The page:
Saturday, 5 January 2013

Garden sitting

I have been garden sitting for a friend. Very pleasant indeed.

At first the weather was dry and hot but now there has been a regular pattern of afternoon showers and some storms at night. Daily watering is no longer necessary. My friend does not have a computerised sprinkler system.

She does have some lovely caladiums. They are so easy to grow here and never seem to get any diseases. During the Dry Season they often die back but add water and even the most dormant will resuscitate. Here are some photos from her garden.

Caladiums are from the family Araceae. Caladiums are grown as ornamental plants for their large heart-shaped leaves which have patterns in red, pink, white, and cream and have been cultivated in Europe since the 18th century. There are two basic forms - fancy leaved (wide arrow shape) and lance leaved (narrow strap shape). I have never seen the narrow leaved caladiums at all. They do produce flowers. The flowers are a bit like peace lillies, white with one curled petal surrounding a bumpy spike.

Originally caladiums come from South America, in and near Brazil. The original plant is known as Caladium bicolour, but there are now more than one thousand named cultivars. In the wild caladiums grow in forested areas and on the banks of rivers. The wild plants grow up to 90cm tall and the leaves can be up to 45 cm long. I have never seen them this big and the plants I know are usually about 50 cm tall with leaves about 25 cm long.  

Caladiums grow from corms and they can be spread by dividing the tubers. I admit I forget the difference between tubers and corms.  I have always found that once you start growing one plant it will soon multiply and form a clump. They seem to spread according to the water source. Before you know it, there are too many. I have found that a pot of caladiums each side of the front door can look really welcoming. Hmm, the magazine decor touch!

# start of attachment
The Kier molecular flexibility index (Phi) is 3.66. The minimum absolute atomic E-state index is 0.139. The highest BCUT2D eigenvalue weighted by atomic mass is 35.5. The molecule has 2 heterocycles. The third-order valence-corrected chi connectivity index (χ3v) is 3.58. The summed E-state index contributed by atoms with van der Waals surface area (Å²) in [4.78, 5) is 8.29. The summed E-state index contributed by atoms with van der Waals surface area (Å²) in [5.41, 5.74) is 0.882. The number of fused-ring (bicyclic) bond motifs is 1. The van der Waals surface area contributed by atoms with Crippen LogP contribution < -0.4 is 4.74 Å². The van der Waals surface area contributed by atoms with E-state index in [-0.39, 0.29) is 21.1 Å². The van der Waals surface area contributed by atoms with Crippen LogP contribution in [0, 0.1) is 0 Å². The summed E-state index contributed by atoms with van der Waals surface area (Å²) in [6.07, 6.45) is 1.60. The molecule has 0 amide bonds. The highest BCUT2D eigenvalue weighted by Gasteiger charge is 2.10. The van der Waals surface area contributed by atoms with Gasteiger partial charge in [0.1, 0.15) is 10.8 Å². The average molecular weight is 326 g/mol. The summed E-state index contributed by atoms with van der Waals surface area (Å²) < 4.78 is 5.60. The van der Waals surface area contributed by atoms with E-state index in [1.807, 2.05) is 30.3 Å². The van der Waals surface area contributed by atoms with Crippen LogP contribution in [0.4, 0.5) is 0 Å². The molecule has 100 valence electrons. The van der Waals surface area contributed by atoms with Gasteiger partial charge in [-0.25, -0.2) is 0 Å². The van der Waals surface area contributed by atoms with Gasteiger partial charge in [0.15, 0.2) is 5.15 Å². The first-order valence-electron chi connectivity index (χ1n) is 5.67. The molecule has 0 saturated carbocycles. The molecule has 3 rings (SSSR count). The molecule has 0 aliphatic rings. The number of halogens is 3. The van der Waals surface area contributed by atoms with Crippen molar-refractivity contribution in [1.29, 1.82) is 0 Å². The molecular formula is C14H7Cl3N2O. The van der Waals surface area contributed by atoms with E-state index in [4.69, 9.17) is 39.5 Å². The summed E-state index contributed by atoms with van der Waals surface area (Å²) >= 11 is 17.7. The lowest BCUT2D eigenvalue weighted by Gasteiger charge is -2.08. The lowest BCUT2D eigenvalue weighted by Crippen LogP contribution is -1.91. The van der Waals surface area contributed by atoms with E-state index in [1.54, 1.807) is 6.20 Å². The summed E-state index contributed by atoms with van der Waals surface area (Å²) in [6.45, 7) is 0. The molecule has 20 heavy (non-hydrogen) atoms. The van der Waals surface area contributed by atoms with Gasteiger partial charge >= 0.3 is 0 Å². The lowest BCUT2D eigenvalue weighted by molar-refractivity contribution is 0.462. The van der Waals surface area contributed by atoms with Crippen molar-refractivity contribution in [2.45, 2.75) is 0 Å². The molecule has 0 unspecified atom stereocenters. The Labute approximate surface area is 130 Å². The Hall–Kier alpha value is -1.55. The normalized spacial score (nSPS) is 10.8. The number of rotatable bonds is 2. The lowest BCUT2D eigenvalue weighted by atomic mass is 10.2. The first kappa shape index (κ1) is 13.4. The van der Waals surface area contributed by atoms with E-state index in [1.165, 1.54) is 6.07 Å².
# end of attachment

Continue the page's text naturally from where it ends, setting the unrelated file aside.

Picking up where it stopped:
Caladiums are really easy to grow outside. They thrive in 75% sunlight but will grow in a range of conditions. You can grow them inside in good light. Too little light will cause the stems to grow too long and weak.

Keep up the water. Remember that they prefer to grow near rivers. Feed them with a general purpose fertiliser to help maintain good coverage.

Divide them and spread throughout the garden to create a lush tropical ambiance. They are perfect outside a fence and will prevent dogs from crawling underneath and entering the yard. 


  1. Those are very lovely. it is so nice that you get to help take care of such a lovely garden. I live in a semi-arid dessert area, so it is nice to look at.

  2. this is the first year that my caladiums have done well, and I often share with my neighbour, so we are both building up quite a variety. I love that first one.


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